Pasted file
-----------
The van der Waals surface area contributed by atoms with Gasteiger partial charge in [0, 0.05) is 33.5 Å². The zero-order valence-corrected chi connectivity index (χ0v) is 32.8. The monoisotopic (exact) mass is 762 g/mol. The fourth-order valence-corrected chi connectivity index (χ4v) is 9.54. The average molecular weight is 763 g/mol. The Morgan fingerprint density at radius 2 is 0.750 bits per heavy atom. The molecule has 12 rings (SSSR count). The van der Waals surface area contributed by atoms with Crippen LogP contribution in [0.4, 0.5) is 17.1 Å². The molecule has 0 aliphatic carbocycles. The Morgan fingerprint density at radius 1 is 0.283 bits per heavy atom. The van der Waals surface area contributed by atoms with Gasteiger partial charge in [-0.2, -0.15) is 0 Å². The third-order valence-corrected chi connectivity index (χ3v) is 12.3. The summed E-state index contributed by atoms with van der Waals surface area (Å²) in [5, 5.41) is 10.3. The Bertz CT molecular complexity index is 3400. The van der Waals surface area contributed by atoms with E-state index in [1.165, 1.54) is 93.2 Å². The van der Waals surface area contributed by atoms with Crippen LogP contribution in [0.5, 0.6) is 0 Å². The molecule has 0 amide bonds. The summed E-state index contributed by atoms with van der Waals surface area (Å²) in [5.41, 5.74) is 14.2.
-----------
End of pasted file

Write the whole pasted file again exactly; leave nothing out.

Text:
The van der Waals surface area contributed by atoms with Gasteiger partial charge in [0, 0.05) is 33.5 Å². The zero-order valence-corrected chi connectivity index (χ0v) is 32.8. The monoisotopic (exact) mass is 762 g/mol. The fourth-order valence-corrected chi connectivity index (χ4v) is 9.54. The average molecular weight is 763 g/mol. The Morgan fingerprint density at radius 2 is 0.750 bits per heavy atom. The molecule has 12 rings (SSSR count). The van der Waals surface area contributed by atoms with Crippen LogP contribution in [0.4, 0.5) is 17.1 Å². The molecule has 0 aliphatic carbocycles. The Morgan fingerprint density at radius 1 is 0.283 bits per heavy atom. The van der Waals surface area contributed by atoms with Gasteiger partial charge in [-0.2, -0.15) is 0 Å². The third-order valence-corrected chi connectivity index (χ3v) is 12.3. The summed E-state index contributed by atoms with van der Waals surface area (Å²) in [5, 5.41) is 10.3. The Bertz CT molecular complexity index is 3400. The van der Waals surface area contributed by atoms with E-state index in [1.165, 1.54) is 93.2 Å². The van der Waals surface area contributed by atoms with Crippen LogP contribution in [0.5, 0.6) is 0 Å². The molecule has 0 amide bonds. The summed E-state index contributed by atoms with van der Waals surface area (Å²) in [5.41, 5.74) is 14.2.